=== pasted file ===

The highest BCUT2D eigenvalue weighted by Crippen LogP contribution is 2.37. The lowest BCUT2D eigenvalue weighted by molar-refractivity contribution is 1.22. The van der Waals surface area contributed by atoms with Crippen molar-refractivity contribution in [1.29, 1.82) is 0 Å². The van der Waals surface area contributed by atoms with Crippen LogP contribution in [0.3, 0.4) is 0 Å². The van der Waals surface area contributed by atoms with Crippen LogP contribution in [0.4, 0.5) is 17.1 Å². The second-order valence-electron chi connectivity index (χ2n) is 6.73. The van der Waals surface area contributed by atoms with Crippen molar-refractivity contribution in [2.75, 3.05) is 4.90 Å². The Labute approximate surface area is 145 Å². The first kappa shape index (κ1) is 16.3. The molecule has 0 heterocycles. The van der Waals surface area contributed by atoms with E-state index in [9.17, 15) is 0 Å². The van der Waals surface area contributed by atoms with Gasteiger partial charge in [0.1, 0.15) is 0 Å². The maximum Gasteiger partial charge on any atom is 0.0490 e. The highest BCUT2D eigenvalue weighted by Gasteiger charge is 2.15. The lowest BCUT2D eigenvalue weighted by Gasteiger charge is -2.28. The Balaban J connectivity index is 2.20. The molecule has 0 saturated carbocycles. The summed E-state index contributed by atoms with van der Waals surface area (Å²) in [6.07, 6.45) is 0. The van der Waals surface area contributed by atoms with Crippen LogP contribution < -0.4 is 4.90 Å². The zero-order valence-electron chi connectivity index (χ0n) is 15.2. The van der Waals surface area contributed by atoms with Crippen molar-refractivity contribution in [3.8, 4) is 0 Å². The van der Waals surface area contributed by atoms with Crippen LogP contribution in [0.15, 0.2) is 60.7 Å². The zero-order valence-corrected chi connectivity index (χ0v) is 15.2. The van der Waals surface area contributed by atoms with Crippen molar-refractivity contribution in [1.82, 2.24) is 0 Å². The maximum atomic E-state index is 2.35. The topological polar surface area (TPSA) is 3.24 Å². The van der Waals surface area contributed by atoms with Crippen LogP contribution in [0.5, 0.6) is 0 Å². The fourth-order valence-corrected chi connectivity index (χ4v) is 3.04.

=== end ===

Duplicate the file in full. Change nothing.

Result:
The highest BCUT2D eigenvalue weighted by Crippen LogP contribution is 2.37. The lowest BCUT2D eigenvalue weighted by molar-refractivity contribution is 1.22. The van der Waals surface area contributed by atoms with Crippen molar-refractivity contribution in [1.29, 1.82) is 0 Å². The van der Waals surface area contributed by atoms with Crippen LogP contribution in [0.3, 0.4) is 0 Å². The van der Waals surface area contributed by atoms with Crippen LogP contribution in [0.4, 0.5) is 17.1 Å². The second-order valence-electron chi connectivity index (χ2n) is 6.73. The van der Waals surface area contributed by atoms with Crippen molar-refractivity contribution in [2.75, 3.05) is 4.90 Å². The Labute approximate surface area is 145 Å². The first kappa shape index (κ1) is 16.3. The molecule has 0 heterocycles. The van der Waals surface area contributed by atoms with E-state index in [9.17, 15) is 0 Å². The van der Waals surface area contributed by atoms with Gasteiger partial charge in [0.1, 0.15) is 0 Å². The maximum Gasteiger partial charge on any atom is 0.0490 e. The highest BCUT2D eigenvalue weighted by Gasteiger charge is 2.15. The lowest BCUT2D eigenvalue weighted by Gasteiger charge is -2.28. The Balaban J connectivity index is 2.20. The molecule has 0 saturated carbocycles. The summed E-state index contributed by atoms with van der Waals surface area (Å²) in [6.07, 6.45) is 0. The van der Waals surface area contributed by atoms with Crippen LogP contribution < -0.4 is 4.90 Å². The zero-order valence-electron chi connectivity index (χ0n) is 15.2. The van der Waals surface area contributed by atoms with Crippen molar-refractivity contribution in [3.8, 4) is 0 Å². The van der Waals surface area contributed by atoms with Crippen LogP contribution in [0.15, 0.2) is 60.7 Å². The zero-order valence-corrected chi connectivity index (χ0v) is 15.2. The van der Waals surface area contributed by atoms with Crippen molar-refractivity contribution in [1.82, 2.24) is 0 Å². The maximum atomic E-state index is 2.35. The topological polar surface area (TPSA) is 3.24 Å². The van der Waals surface area contributed by atoms with Crippen LogP contribution in [0.5, 0.6) is 0 Å². The fourth-order valence-corrected chi connectivity index (χ4v) is 3.04.